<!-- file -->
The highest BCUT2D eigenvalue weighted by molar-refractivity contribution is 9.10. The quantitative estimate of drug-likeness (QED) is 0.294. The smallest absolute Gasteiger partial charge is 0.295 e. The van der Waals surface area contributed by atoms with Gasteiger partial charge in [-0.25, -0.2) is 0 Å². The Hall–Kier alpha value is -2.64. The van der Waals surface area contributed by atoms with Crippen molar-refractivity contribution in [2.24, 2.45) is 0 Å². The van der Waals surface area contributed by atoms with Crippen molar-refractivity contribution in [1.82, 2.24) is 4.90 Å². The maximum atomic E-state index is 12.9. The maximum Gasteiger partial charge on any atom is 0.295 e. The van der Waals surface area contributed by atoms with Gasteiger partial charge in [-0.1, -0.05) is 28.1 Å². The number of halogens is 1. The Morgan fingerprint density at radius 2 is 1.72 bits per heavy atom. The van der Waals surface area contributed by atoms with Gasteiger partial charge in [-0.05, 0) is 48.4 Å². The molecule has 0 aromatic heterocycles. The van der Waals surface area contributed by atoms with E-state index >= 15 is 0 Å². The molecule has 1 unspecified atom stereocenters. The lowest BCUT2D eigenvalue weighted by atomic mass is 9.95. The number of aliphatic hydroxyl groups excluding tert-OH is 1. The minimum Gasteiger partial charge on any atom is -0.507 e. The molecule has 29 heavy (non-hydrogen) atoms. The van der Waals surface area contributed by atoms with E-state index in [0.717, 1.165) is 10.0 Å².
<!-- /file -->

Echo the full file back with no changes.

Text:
The highest BCUT2D eigenvalue weighted by molar-refractivity contribution is 9.10. The quantitative estimate of drug-likeness (QED) is 0.294. The smallest absolute Gasteiger partial charge is 0.295 e. The van der Waals surface area contributed by atoms with Gasteiger partial charge in [-0.25, -0.2) is 0 Å². The Hall–Kier alpha value is -2.64. The van der Waals surface area contributed by atoms with Crippen molar-refractivity contribution in [2.24, 2.45) is 0 Å². The van der Waals surface area contributed by atoms with Crippen molar-refractivity contribution in [1.82, 2.24) is 4.90 Å². The maximum atomic E-state index is 12.9. The maximum Gasteiger partial charge on any atom is 0.295 e. The van der Waals surface area contributed by atoms with Gasteiger partial charge in [-0.1, -0.05) is 28.1 Å². The number of halogens is 1. The Morgan fingerprint density at radius 2 is 1.72 bits per heavy atom. The van der Waals surface area contributed by atoms with Gasteiger partial charge in [-0.05, 0) is 48.4 Å². The molecule has 0 aromatic heterocycles. The van der Waals surface area contributed by atoms with E-state index >= 15 is 0 Å². The molecule has 1 unspecified atom stereocenters. The lowest BCUT2D eigenvalue weighted by atomic mass is 9.95. The number of aliphatic hydroxyl groups excluding tert-OH is 1. The minimum Gasteiger partial charge on any atom is -0.507 e. The molecule has 29 heavy (non-hydrogen) atoms. The van der Waals surface area contributed by atoms with E-state index in [0.717, 1.165) is 10.0 Å².